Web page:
Pilgrim Poetry Workshop in the Crypt at Worcester Cathedral Worcestershire Literary Festival 2014
The Pilgrim workshop at Worcester Cathedral was shared between artist Sara Hayward and Worcestershire Poet Laureate Emeritus Maggie Doyle. In the atmospheric crypt the journey of The Worcester Pilgrim was discussed as poets and writers set about discovering their own pilgrimage. Ms Hayward brought along a piece of her artwork as inspiration.
Today was a chance to step inside Worcester’s new Golden Hive for the very first time. It is a state of the art new library bang in the middle of the city where University students and the public will be welcomed equally and which will have an amazing new childrens’ library. Apparently. It opens in July and I can’t wait. It was a great opportunity to don my silly hat and read my childrens’ picture book, “My Magic Stick,” to a bijoux audience along with others from Worcester Writers’ Circle. My daughter was sitting in the audience on the front row and I truly appreciate the fact that she and her friend didn’t walk out. Thank you Sweetie, I’ll pay you later.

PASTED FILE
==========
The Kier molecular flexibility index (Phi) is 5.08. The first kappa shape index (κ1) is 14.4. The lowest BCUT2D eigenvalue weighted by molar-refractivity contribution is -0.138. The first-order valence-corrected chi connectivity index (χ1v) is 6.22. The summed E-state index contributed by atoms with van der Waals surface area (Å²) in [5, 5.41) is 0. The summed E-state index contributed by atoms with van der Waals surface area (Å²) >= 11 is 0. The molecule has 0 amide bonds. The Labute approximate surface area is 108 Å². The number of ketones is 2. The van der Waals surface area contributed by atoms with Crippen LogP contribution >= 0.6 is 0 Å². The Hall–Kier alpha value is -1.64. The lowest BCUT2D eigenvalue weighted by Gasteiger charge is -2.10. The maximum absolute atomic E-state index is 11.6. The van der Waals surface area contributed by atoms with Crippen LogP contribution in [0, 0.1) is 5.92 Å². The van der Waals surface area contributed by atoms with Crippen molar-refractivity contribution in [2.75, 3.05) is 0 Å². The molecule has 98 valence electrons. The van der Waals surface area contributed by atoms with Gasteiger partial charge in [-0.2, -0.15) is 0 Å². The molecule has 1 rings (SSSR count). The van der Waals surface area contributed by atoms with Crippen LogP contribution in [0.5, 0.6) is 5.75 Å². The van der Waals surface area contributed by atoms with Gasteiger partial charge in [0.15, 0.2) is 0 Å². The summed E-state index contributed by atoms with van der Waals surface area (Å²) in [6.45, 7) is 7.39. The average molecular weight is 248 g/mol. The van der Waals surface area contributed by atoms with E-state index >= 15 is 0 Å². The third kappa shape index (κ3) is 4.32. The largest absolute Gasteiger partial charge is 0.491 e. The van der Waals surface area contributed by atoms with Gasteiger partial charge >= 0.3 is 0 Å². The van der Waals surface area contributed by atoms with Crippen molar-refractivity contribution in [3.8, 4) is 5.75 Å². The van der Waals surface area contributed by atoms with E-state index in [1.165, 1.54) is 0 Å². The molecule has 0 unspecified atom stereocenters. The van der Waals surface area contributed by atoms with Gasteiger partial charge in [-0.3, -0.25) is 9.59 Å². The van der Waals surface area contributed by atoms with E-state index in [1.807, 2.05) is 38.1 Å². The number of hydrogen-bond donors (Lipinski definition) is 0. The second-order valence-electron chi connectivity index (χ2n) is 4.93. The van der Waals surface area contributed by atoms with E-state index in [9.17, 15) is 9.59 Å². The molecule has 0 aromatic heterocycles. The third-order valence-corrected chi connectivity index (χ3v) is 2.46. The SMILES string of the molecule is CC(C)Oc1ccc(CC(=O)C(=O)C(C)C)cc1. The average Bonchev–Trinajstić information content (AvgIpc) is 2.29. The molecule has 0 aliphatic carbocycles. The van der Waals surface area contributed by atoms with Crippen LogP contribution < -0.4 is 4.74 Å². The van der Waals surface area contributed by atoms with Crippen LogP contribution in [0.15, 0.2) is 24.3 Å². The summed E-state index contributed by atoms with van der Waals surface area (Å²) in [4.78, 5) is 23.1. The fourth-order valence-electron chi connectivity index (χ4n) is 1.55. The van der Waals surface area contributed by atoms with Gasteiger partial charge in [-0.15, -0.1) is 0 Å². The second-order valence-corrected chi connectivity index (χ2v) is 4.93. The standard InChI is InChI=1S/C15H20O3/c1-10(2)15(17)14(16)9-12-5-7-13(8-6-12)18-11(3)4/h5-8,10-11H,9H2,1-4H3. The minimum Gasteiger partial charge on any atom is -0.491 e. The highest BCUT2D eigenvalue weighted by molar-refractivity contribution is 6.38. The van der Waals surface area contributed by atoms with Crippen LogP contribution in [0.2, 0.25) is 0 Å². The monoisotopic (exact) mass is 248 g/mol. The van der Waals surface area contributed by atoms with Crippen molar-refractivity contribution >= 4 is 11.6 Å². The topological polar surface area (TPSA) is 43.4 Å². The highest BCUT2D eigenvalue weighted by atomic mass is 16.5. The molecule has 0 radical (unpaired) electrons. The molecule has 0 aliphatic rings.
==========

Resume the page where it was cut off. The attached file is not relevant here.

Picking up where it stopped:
An hour later I was on level one preparing to run a picture book making workshop in an orange pod with a yellow pod full of children on one side and a terracotta pod full of children tunnelling through story cubes on the other. Wow! Stereophonic children I thought. Imagine the surprise of my life when the workshop participants turned up and weren’t the seriouslyinterestedinwritingmyownpicturebookthankyouverymuch adults I’d envisaged and planned for but……….. more little people! So now I had quadrophonic children. Delightful! Suffice to say their ideas were far better than mine, their drawings far fresher and better, their natural marriage of pictures and text so brilliant and effortlessly created that I could easily have packed up and left them to it asking Walker Books to come on in and publish the lot. They really were that good. Each wonderful child left with their very own unique and original zig zag picture book. Well done kids! You should be running the country with creative ideas like that! And as for me I left feeling well and truly knackered but well and truly inspired which has to be THE best feeling.